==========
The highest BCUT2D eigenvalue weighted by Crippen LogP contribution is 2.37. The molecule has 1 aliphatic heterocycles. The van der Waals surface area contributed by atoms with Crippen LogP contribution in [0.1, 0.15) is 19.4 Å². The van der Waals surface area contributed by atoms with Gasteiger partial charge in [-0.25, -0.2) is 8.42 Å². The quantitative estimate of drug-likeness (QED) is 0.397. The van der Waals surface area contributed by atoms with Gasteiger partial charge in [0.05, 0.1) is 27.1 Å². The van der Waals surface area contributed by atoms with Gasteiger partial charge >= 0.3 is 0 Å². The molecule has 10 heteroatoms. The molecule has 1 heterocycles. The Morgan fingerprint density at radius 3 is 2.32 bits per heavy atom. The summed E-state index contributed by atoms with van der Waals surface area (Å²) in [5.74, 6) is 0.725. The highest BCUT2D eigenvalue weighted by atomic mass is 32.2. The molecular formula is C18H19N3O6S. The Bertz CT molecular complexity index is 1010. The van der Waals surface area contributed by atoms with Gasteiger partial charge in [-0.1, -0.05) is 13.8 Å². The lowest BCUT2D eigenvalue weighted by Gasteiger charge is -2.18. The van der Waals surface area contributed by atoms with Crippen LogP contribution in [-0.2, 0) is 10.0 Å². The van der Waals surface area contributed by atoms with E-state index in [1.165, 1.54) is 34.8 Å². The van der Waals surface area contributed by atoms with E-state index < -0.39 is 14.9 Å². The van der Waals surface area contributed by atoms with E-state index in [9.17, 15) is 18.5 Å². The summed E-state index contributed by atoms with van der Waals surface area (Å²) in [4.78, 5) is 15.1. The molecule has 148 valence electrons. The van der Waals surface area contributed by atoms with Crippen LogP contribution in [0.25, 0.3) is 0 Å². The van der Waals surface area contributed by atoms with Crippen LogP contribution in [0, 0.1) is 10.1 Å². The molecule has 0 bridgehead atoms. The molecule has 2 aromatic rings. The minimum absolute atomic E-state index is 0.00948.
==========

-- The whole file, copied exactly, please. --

The highest BCUT2D eigenvalue weighted by Crippen LogP contribution is 2.37. The molecule has 1 aliphatic heterocycles. The van der Waals surface area contributed by atoms with Crippen LogP contribution in [0.1, 0.15) is 19.4 Å². The van der Waals surface area contributed by atoms with Gasteiger partial charge in [-0.25, -0.2) is 8.42 Å². The quantitative estimate of drug-likeness (QED) is 0.397. The van der Waals surface area contributed by atoms with Gasteiger partial charge in [0.05, 0.1) is 27.1 Å². The van der Waals surface area contributed by atoms with Gasteiger partial charge >= 0.3 is 0 Å². The molecule has 10 heteroatoms. The molecule has 1 heterocycles. The Morgan fingerprint density at radius 3 is 2.32 bits per heavy atom. The summed E-state index contributed by atoms with van der Waals surface area (Å²) in [5.74, 6) is 0.725. The highest BCUT2D eigenvalue weighted by atomic mass is 32.2. The molecular formula is C18H19N3O6S. The Bertz CT molecular complexity index is 1010. The van der Waals surface area contributed by atoms with Gasteiger partial charge in [-0.1, -0.05) is 13.8 Å². The lowest BCUT2D eigenvalue weighted by Gasteiger charge is -2.18. The van der Waals surface area contributed by atoms with Crippen LogP contribution in [-0.2, 0) is 10.0 Å². The van der Waals surface area contributed by atoms with E-state index in [1.165, 1.54) is 34.8 Å². The van der Waals surface area contributed by atoms with E-state index < -0.39 is 14.9 Å². The van der Waals surface area contributed by atoms with E-state index in [9.17, 15) is 18.5 Å². The summed E-state index contributed by atoms with van der Waals surface area (Å²) in [4.78, 5) is 15.1. The molecule has 148 valence electrons. The van der Waals surface area contributed by atoms with Crippen LogP contribution in [0.25, 0.3) is 0 Å². The van der Waals surface area contributed by atoms with Crippen LogP contribution in [0, 0.1) is 10.1 Å². The molecule has 0 bridgehead atoms. The molecule has 2 aromatic rings. The minimum absolute atomic E-state index is 0.00948.